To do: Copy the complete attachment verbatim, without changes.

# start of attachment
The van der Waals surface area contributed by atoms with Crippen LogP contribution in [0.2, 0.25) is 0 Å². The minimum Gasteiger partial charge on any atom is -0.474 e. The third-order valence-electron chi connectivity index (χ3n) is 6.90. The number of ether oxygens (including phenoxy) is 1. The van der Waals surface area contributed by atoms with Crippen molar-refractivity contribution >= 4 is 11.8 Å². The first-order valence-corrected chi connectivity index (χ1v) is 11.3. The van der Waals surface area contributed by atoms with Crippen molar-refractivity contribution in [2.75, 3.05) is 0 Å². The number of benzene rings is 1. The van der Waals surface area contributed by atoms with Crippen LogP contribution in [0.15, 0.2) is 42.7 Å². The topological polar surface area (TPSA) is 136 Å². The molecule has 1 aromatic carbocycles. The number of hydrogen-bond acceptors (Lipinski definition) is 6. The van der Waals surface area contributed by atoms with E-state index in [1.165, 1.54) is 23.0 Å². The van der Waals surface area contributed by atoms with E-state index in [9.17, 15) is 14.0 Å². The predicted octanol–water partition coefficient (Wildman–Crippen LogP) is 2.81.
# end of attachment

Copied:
The van der Waals surface area contributed by atoms with Crippen LogP contribution in [0.2, 0.25) is 0 Å². The minimum Gasteiger partial charge on any atom is -0.474 e. The third-order valence-electron chi connectivity index (χ3n) is 6.90. The number of ether oxygens (including phenoxy) is 1. The van der Waals surface area contributed by atoms with Crippen molar-refractivity contribution >= 4 is 11.8 Å². The first-order valence-corrected chi connectivity index (χ1v) is 11.3. The van der Waals surface area contributed by atoms with Crippen molar-refractivity contribution in [2.75, 3.05) is 0 Å². The number of benzene rings is 1. The van der Waals surface area contributed by atoms with Crippen LogP contribution in [0.15, 0.2) is 42.7 Å². The topological polar surface area (TPSA) is 136 Å². The molecule has 1 aromatic carbocycles. The number of hydrogen-bond acceptors (Lipinski definition) is 6. The van der Waals surface area contributed by atoms with E-state index in [1.165, 1.54) is 23.0 Å². The van der Waals surface area contributed by atoms with E-state index in [9.17, 15) is 14.0 Å². The predicted octanol–water partition coefficient (Wildman–Crippen LogP) is 2.81.